The migrant crisis has affected Austria more than many countries: in 2015 Austria received 90,000 asylum applications, with much backlash. This year, Austria’s asylum laws became tougher, and there has even been talk of building a fence across parts of the Italian border. Hofer chimes in with that sentiment, and more so. As a liberal, I cannot help but find his campaign somewhat harrowing. His posters are filled with the Austrian flag, depicting Hofer behind words such as “Power Needs Control” and “For Austria, with Heart and Soul”. With such forceful statements, several of the posters have seen the addition of a small, square moustache spray-painted under his nose.

Despite their obvious differences, the two candidates are both relative outsiders with some commonalities. Hofer and Van der Bellen have pledged not to sign TTIP, acknowledge the need to tackle climate change, and are eager to make closer ties with Europe, albeit with differing methods. Van der Bellen wants to create a pan-European policy to deal with the migrant crisis, share the burden that Germany, Sweden and Austria have shouldered, and distribute it more equally across a united Europe.

Hofer’s European friendliness is more focused towards one European country in particular: Germany. Hofer has faced accusations of being a German nationalist, rewriting his party’s manifesto to commit to the “German people” and “Volksgemeinschaft” (unity of people). While he has reiterated his loyalty to Austria as a separate state, a President who is not entirely against an Austro-German Anschluss is not wildly comforting. His Europhilia ends at the German border, promising that Austria will no longer carry the weight of her neighbours. He follows his German counterparts, Alternative für Deutschland, playing on the irritation many have with bailing out struggling Eurozone countries, promising his people that their finances will no longer be sent abroad to support the single market.


For most young people, the choice is clear. Van der Bellen, a university professor, talks of unity with Europe and a forward-looking education system. Outside the university politics building, Van der Bellen stickers litter the ground, and I have seen “VdB” badges being exchanged by students. In the war of the posters, the University section of Vienna’s famous ring road is clearly Van der Bellen’s patch. His striding figure has been left untouched outside the daunting main building, immaculately encouraging his young support base. The University is, of course the echo chamber of liberalism that would be expected from the area. Worryingly, the city is not.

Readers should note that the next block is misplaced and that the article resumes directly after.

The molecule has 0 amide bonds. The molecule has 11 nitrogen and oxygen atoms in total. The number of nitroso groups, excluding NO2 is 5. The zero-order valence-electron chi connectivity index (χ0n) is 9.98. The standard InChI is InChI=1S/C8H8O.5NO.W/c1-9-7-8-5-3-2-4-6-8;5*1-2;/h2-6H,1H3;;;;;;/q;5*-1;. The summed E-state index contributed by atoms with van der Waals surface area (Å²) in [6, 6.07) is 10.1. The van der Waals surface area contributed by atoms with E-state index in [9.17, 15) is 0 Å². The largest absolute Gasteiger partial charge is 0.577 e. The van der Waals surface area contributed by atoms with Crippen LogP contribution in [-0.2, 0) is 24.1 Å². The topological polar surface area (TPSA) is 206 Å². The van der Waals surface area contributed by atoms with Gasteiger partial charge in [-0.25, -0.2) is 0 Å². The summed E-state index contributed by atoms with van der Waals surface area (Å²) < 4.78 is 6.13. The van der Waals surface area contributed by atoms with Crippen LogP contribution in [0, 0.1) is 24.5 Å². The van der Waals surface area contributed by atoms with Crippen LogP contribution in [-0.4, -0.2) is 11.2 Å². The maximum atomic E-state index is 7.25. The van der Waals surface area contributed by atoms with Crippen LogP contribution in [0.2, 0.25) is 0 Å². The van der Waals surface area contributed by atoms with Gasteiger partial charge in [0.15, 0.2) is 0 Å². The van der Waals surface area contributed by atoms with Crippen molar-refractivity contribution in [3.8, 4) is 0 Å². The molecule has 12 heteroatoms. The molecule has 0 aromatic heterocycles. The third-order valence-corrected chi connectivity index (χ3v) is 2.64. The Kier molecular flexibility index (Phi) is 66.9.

Vienna is the capital of Austria, and as with most capital cities, it leans further towards the left. In the first round of voting, the entire map of Austria turned an ominous FPÖ blue, all except a small, eastern pocket of green marking out the capital. Yet Vienna is not overwhelmingly pro-VdB. His posters have been defaced just as Hofer’s have, some smeared with mud or marked with the word “NO”. Austria is a conservative country: there is no Sunday trading, etiquette on the trams and tubes is rigid and at times, the streets of Vienna can make Exeter look diverse. If Van der Bellen fails to get enough support in Vienna, his wider campaign could suffer significantly. The endless re-running of the election may also play in Hofer’s favour, potentially decreasing voter turn-out, particularly of moderate voters likely to choose the status-quo, who have become apathetic by the constant campaigning.

The results of preliminary voting in April, Image: Wikimedia Commons.

The ‘ominous blue’ results of preliminary voting in April. Image: Wikimedia Commons.

In the end, Austrians may make the same decision as before, ultimately sticking with the more moderate option. They have voiced their discontent loudly enough by letting Hofer get this far, but he is doing worryingly well in the polls. 2016 has seen populism and the far-right enjoy shock victories across the globe. Considering the political mood within Austria and the wider world, a populist win may not be such a shock here after all.